Molecular mechanisms of necdin in regulating the response of HSCs to irradiation. (A) Transcript profiling of LSK cells from mice reconstituted with wild-type (WT) and necdin-null (Ndn null) fetal liver cells after a sublethal dose of irradiation (6.5 Gy) were analyzed by Affymetrix oligonucleotide array. Genes that are differentially expressed between wild-type and necdin-null HSPCs are shown. (B) The relative mRNA expression level of Gas2L3 in LSK cells isolated from mice reconstituted with wild-type or necdin-null fetal liver cells after a sublethal dose of irradiation (6.5 Gy) was evaluated by quantitative PCR and normalized to hypoxanthine-guanine phosphoribosyltransferase expression. Data shown are the mean ratio (± SD) of transcript levels relative to that of wild-type cells (n = 2). (C) Effect of down-regulating Gas2L3 expression on the HSPC response to irradiation. Wild-type or necdin-null LSK cells were nucleofected with control or Gas2L3-directed siRNAs. Twenty-four hours after nucleofection, the cells, which showed efficient Gas2L3 knockdown in LSK cells by quantitative PCR (left panel), were irradiated at 2 Gy and their apoptosis was measured by annexin V and DAPI staining. Data shown are mean values (± SD; P < .0001 by 1-way ANOVA, n = 6, right panel). Significant differences were observed between control/wild-type and Gas2L3 knockdown/wild-type, control/wild-type and control/necdin-null, control/wild-type and Gas2L3 knockdown/necdin-null, Gas2L3 knockdown/wild-type and control/necdin-null, and control/necdin-null and Gas2L3 knockdown/necdin-null. (D) Effect of Gas2L3 overexpression on the HSPC response to irradiation. Gas2L3 overexpression in LSK cells was confirmed by quantitative PCR (n = 2, left panel); the cells were then irradiated at 2 Gy and their apoptosis was measured by annexin V and DAPI staining. Data shown are mean values (± SD; P = .01, n = 5, right panel). (E) Green fluorescent protein–positive HSCs (LinSca-1+c-Kit+CD48CD150+) from the BM of the mice repopulated with wild-type control, wild-type Gas2L3 knocked-down 1 (KD1), wild-type Gas2L3 KD2, necdin-null control, necdin-null Gas2L3 KD1, or necdin-null Gas2L3 KD2 fetal liver cells were assessed for apoptosis 12 hours after a dose of total-body irradiation (6.5 Gy) using DAPI and annexin V staining. Data shown are the mean percentage ± SD of the annexin V+/DAPI population within HSCs (P < .0001 by 1-way ANOVA). Significant differences were observed between wild-type control and wild-type Gas2L3 KD1, wild-type control and wild-type Gas2L3 KD2, wild-type control and necdin-null control, wild-type control and necdin-null Gas2L3 KD1, wild-type control and necdin-null Gas2L3 KD2, wild-type Gas2L3 KD1 and necdin-null control, wild-type Gas2L3 KD2 and necdin-null control, necdin-null control and necdin-null Gas2L3 KD1, and necdin-null control and necdin-null Gas2L3 KD2. (F) The relative mRNA expression levels of Gas2L3 in CD48CD150+LSK cells, CD34LSK cells, and CD34+LSK cells isolated from mice before and after a sublethal dose of irradiation (6.5 Gy) was evaluated by quantitative PCR and normalized to hypoxanthine-guanine phosphoribosyltransferase expression. Data shown are the mean ratio of transcript levels relative to the wild-type cells (± SD; n = 3).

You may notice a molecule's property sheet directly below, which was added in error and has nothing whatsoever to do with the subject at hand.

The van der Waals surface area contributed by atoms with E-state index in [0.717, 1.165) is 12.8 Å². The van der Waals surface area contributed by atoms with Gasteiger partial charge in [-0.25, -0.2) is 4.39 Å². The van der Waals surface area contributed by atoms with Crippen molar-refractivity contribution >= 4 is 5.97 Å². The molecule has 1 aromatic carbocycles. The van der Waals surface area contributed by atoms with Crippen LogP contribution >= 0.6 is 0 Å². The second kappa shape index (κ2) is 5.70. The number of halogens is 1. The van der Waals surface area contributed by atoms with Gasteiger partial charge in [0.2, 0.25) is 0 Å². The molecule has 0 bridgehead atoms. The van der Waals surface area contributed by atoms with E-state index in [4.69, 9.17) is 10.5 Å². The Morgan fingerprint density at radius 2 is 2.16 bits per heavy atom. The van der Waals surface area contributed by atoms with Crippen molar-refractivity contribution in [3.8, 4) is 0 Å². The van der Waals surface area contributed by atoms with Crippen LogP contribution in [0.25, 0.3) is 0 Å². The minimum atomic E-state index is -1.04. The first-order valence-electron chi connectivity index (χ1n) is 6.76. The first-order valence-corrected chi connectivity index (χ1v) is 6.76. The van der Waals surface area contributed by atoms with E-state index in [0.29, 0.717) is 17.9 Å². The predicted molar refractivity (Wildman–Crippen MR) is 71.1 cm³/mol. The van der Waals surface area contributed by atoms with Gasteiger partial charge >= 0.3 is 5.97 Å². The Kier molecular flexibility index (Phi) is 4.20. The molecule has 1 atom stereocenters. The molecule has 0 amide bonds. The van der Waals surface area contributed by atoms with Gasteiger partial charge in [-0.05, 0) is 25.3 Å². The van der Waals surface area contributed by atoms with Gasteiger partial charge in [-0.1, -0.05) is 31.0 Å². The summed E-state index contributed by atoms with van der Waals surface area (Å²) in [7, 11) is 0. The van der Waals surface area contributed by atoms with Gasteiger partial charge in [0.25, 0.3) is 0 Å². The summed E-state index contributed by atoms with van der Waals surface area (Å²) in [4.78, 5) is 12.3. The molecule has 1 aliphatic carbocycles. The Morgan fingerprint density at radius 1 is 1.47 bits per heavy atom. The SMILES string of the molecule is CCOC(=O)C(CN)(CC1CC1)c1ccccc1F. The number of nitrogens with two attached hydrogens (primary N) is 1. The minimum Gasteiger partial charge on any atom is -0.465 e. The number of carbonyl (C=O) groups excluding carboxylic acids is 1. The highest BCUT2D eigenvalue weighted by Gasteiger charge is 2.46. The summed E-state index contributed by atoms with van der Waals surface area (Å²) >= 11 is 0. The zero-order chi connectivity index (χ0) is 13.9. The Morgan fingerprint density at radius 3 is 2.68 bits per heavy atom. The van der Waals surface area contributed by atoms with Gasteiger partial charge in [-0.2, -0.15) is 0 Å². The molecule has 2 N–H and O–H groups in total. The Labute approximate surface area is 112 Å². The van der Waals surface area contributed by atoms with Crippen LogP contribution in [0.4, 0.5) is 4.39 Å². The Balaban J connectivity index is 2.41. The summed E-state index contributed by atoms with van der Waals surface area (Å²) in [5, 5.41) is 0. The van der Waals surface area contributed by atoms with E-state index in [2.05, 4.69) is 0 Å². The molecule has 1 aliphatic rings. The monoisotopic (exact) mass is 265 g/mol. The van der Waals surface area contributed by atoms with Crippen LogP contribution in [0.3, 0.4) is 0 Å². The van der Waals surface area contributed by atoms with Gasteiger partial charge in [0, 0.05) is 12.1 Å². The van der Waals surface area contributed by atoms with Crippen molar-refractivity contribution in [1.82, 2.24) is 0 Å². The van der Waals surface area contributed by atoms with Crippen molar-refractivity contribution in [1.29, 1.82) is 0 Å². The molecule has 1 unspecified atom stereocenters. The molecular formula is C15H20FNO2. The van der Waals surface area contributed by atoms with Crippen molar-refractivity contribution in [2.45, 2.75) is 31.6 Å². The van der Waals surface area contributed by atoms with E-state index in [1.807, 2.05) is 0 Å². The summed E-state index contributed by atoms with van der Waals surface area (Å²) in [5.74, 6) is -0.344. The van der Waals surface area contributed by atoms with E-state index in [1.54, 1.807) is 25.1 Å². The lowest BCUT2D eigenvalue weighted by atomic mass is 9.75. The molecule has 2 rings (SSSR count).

Figure 7

Molecular mechanisms of necdin in regulating the response of HSCs to irradiation. (A) Transcript profiling of LSK cells from mice reconstituted with wild-type (WT) and necdin-null (Ndn null) fetal liver cells after a sublethal dose of irradiation (6.5 Gy) were analyzed by Affymetrix oligonucleotide array. Genes that are differentially expressed between wild-type and necdin-null HSPCs are shown. (B) The relative mRNA expression level of Gas2L3 in LSK cells isolated from mice reconstituted with wild-type or necdin-null fetal liver cells after a sublethal dose of irradiation (6.5 Gy) was evaluated by quantitative PCR and normalized to hypoxanthine-guanine phosphoribosyltransferase expression. Data shown are the mean ratio (± SD) of transcript levels relative to that of wild-type cells (n = 2). (C) Effect of down-regulating Gas2L3 expression on the HSPC response to irradiation. Wild-type or necdin-null LSK cells were nucleofected with control or Gas2L3-directed siRNAs. Twenty-four hours after nucleofection, the cells, which showed efficient Gas2L3 knockdown in LSK cells by quantitative PCR (left panel), were irradiated at 2 Gy and their apoptosis was measured by annexin V and DAPI staining. Data shown are mean values (± SD; P < .0001 by 1-way ANOVA, n = 6, right panel). Significant differences were observed between control/wild-type and Gas2L3 knockdown/wild-type, control/wild-type and control/necdin-null, control/wild-type and Gas2L3 knockdown/necdin-null, Gas2L3 knockdown/wild-type and control/necdin-null, and control/necdin-null and Gas2L3 knockdown/necdin-null. (D) Effect of Gas2L3 overexpression on the HSPC response to irradiation. Gas2L3 overexpression in LSK cells was confirmed by quantitative PCR (n = 2, left panel); the cells were then irradiated at 2 Gy and their apoptosis was measured by annexin V and DAPI staining. Data shown are mean values (± SD; P = .01, n = 5, right panel). (E) Green fluorescent protein–positive HSCs (LinSca-1+c-Kit+CD48CD150+) from the BM of the mice repopulated with wild-type control, wild-type Gas2L3 knocked-down 1 (KD1), wild-type Gas2L3 KD2, necdin-null control, necdin-null Gas2L3 KD1, or necdin-null Gas2L3 KD2 fetal liver cells were assessed for apoptosis 12 hours after a dose of total-body irradiation (6.5 Gy) using DAPI and annexin V staining. Data shown are the mean percentage ± SD of the annexin V+/DAPI population within HSCs (P < .0001 by 1-way ANOVA). Significant differences were observed between wild-type control and wild-type Gas2L3 KD1, wild-type control and wild-type Gas2L3 KD2, wild-type control and necdin-null control, wild-type control and necdin-null Gas2L3 KD1, wild-type control and necdin-null Gas2L3 KD2, wild-type Gas2L3 KD1 and necdin-null control, wild-type Gas2L3 KD2 and necdin-null control, necdin-null control and necdin-null Gas2L3 KD1, and necdin-null control and necdin-null Gas2L3 KD2. (F) The relative mRNA expression levels of Gas2L3 in CD48CD150+LSK cells, CD34LSK cells, and CD34+LSK cells isolated from mice before and after a sublethal dose of irradiation (6.5 Gy) was evaluated by quantitative PCR and normalized to hypoxanthine-guanine phosphoribosyltransferase expression. Data shown are the mean ratio of transcript levels relative to the wild-type cells (± SD; n = 3).